The following map shows the percentages of men who smoke tobacco products, based on estimates by the World Health Organization from 2015. Note, however, that many of these estimates are likely based on projections of data from older surveys.
The values are age-standardized, which means that they are adjusted for different age compositions and are thus better suited for comparison of differences in attitude towards smoking between countries. However, the actual number of smokers may be slightly somewhat different from the whole male population size multiplied by the percentages.
For comparison, here are the corresponding figure for other major economies: United States 20, China 48, Japan 34, Brazil 19, India 20.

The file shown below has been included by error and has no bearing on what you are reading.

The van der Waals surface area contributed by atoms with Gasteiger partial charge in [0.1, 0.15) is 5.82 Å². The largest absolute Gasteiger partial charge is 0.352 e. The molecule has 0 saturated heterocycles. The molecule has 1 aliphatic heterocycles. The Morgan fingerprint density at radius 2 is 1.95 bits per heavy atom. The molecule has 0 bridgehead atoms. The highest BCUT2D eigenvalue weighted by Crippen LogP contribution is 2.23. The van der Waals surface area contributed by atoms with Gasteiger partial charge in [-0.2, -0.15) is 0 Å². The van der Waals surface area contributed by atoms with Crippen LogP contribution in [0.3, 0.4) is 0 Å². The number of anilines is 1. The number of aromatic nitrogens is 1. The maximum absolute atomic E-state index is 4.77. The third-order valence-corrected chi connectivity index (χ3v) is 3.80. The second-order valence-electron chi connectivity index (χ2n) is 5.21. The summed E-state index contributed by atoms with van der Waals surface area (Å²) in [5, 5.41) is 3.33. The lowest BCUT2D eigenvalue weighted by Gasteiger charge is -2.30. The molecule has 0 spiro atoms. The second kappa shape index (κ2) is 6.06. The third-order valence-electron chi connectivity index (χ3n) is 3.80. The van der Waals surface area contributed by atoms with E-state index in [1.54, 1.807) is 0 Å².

Note that the figure for Sweden does not completely correspond to tobacco use, because snuff (smokeless tobacco) is significantly more popular there than in other European countries.
Smoking prevalence among women paints an entirely different picture, as the following map shows. Note that the colouring scheme is not based on the same range of values (so the same values appear darker on the map below). There is only one European country (Sweden) where the percentage of smokers among women is higher than among men, and the difference is not statistically significant (and significantly skewed due to snuff use).
For comparison: United States 15, China 2, Japan 11, Brazil 11, India 2.